“In its first years, our service will require an additional £3 billion of public funds every year, enough to place a maximum limit on lifetime personal contributions to care costs, raise the asset threshold below which people are entitled to state support, and provide free end of life care. There are different ways the necessary monies can be raised. We will seek consensus on a cross-party basis about how it should be funded, with options including wealth taxes, an employer care contribution or a new social care levy.”

So Labour is proposing to build a state system, funded initially at least in part by capped individual payments. Risks would be pooled not through insurance but through the state. Means testing is not mentioned, meaning that the rich who need care would have the bulk of their assets left untouched (though note that wealth taxes are a possible source of funds for this service).

The Conservatives’ proposal leaves care costs as primarily the individual’s responsibility, with a safety net that no one should be reduced below their last £100,000 of assets.

So who should bear the risk that you might need long term care in the future? It is undoubtedly bad luck to become so infirm. It is not immediately apparent why others should pay for that bad luck if you have the assets to do so yourself, at least at the level that the Conservatives are seeking to set as an asset floor. Paradoxically, Labour’s approach is on the face of it more sympathetic to the asset rich than the Conservatives’.

The IFS has criticised Conservative policy because it makes no attempt to deal with the fundamental challenge of social care funding, advocating an insurance model or a social insurance model. The IFS is wrong about this. It presupposes that the question is an insurance problem. But there is no evidence that the public wants the level of insurance that the IFS deems appropriate: as I’ve noted above, insurers haven’t found enough interest in this as an idea. We don’t make drivers buy comprehensive car insurance. Should we make people buy comprehensive care insurance?

What of the politics of all this? The following groups will be concerned about the Conservatives’ policy: the elderly with assets of considerably more than £100,000 who wish to leave their property to their children; the expectant children of the elderly with assets of considerably more than £100,000; and those who think that in due course they might be in one or other of the first two groups.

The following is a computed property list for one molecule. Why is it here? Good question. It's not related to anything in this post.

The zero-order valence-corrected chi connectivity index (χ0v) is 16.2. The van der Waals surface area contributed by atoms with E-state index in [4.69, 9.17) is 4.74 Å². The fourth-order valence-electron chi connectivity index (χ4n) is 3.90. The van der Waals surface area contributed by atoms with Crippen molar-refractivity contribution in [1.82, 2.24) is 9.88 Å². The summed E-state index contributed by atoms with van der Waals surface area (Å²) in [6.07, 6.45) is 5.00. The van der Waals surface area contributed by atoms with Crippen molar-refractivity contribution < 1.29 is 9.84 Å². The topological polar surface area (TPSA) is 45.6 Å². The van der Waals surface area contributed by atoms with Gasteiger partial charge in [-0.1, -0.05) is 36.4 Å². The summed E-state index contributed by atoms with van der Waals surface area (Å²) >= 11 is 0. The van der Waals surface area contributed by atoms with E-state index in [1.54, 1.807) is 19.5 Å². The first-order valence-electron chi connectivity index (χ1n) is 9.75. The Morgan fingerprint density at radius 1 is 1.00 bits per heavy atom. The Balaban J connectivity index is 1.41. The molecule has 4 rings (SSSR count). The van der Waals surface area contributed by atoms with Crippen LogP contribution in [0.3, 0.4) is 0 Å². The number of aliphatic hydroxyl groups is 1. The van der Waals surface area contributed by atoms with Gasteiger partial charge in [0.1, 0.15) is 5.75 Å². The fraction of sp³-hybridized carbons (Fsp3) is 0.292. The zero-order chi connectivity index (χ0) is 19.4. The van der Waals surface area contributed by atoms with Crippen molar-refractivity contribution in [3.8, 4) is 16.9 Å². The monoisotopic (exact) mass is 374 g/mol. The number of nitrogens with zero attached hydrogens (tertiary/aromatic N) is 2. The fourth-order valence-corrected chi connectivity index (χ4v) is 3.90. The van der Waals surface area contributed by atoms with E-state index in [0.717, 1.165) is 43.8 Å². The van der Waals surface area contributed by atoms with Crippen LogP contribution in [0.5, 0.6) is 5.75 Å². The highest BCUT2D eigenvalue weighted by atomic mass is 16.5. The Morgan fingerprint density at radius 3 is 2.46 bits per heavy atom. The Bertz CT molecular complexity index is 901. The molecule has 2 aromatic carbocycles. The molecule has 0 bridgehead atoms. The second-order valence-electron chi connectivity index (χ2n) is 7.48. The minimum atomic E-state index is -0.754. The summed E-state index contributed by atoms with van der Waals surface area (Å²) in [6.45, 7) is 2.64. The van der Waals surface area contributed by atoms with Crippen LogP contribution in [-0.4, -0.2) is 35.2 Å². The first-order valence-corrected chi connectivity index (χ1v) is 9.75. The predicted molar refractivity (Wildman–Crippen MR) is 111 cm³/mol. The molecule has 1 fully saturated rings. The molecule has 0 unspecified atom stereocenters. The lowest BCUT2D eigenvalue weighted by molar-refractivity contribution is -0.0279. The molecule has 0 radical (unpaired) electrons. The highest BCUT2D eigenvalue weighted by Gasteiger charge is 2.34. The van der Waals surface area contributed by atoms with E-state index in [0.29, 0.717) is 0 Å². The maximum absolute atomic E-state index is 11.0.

These are not small groups. Many in their 50s or above will fall into them, especially in southern England. Those with elderly relatives who live in and around London will be especially interested in this. It has to be noted that this is a group who carry particular clout in the media.

Meanwhile, however, what Leona Helmsley would have called the little people will be baffled at the fuss. Many of these are considering voting Conservative for the first time and may well regard this as a cue that Theresa May is drawing up policy for them rather than for the affluent. This group is more likely to be worried about the government messing around with winter fuel allowance.

It’s also worth noting that with its headline “At last, a PM not afraid to be honest with you” the Daily Mail has captured the mood of many in relation to this policy, including quite a few non-Conservatives. Those non-Conservatives probably won’t change their votes over this but not everyone is as mercenary about this as might be thought.

It is likely that as a result of this policy the Conservatives will see an appreciable drop in support among the wealthier, particularly in southern England. If, however, the grafters north of the Severn-Wash line are given a further tug in the direction of a Conservative vote, Theresa May will probably regard that as a reasonable trade-off. Some votes are worth more than others. Right now, working class votes in northern constituencies are gold dust.

Alastair Meeks